LFS Version 6.2 - Chapter 7. Setting Up System Bootscripts - The Bash Shell Startup Files

Dan Nicholson dbn.lists at gmail.com
Fri Aug 18 12:06:49 PDT 2006


On 8/18/06, Mag. Leonhard Landrock <1977-Hamlet at gmx.at> wrote:
>
> Next, I have a look at de_AT and its friends.
>
> root:/# LC_ALLL=de_AT locale charmap
> ANSI_X3.4-1968

First, it's LC_ALL with two L's. On my system I get:

$ LC_ALL=de_AT locale charmap
ISO-8859-1

That seems much more sensible as charset. Since you aren't passing
LC_ALL correctly, it's returning the default charset, maybe? I've
never seen that one used before, and it seems like a legacy name.

> root:/# LC_ALLL=ANSI_X3.4-1968 locale language

This isn't a valid locale specifier. You're only passing a character
set (besides the LC_ALLL issue). From the output of `locale -a', you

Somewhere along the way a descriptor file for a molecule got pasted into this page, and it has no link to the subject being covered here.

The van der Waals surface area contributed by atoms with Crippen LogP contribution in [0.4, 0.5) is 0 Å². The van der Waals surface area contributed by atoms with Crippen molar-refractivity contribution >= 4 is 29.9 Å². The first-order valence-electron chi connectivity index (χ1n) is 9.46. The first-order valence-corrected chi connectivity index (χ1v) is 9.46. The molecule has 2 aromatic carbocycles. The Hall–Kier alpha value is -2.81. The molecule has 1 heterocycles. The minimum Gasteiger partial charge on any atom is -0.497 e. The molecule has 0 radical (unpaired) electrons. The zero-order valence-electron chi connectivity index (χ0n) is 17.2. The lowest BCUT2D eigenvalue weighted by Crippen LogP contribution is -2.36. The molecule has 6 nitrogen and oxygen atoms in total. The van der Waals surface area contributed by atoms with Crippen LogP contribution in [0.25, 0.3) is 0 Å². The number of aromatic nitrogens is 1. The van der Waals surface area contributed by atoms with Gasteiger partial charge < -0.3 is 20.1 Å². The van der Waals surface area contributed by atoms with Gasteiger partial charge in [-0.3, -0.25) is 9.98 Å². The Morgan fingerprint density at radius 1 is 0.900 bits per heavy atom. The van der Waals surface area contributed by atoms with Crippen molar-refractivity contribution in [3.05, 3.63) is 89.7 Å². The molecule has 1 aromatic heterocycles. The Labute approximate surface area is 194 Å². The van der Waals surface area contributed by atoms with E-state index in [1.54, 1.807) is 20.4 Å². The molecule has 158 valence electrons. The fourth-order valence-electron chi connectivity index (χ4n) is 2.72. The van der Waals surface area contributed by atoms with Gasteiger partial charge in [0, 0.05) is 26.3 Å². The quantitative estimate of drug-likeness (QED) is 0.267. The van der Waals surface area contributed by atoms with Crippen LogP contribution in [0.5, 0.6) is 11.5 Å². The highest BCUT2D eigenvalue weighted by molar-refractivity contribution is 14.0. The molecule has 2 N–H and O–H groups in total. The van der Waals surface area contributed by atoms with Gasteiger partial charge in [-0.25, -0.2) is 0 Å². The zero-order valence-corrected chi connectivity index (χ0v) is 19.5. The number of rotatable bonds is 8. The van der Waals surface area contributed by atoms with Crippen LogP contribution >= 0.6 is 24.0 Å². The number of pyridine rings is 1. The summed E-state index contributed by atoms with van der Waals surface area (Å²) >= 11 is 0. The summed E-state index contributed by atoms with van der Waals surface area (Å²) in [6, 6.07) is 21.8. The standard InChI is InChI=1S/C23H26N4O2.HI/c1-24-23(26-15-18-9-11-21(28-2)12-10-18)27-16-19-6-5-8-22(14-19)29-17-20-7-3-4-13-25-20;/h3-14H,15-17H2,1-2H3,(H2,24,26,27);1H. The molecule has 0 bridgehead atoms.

had

de_AT
de_AT.iso88591
de_AT.iso885915 at euro
de_AT at euro

So, you'd want to do something like this.

$ LC_ALL=de_AT locale charmap
ISO-8859-1

That means that the canonical locale name is de_AT.ISO-8859-1. Let's
see what it spits out for the other values.

$ LC_ALL=de_AT.ISO-8859-1 locale language
German
$ LC_ALL=de_AT.ISO-8859-1 locale charmap
ISO-8859-1
$ LC_ALL=de_AT.ISO-8859-1 locale int_curr_symbol
EUR
$ LC_ALL=de_AT.ISO-8859-1 locale int_prefix
43

Do those seem right? Also, the above would work if you left off the
charmap (.ISO-8859-1) since Glibc knows how to associate with it. The
canonical locale name becomes important later (most importantly for
X).

--
Dan



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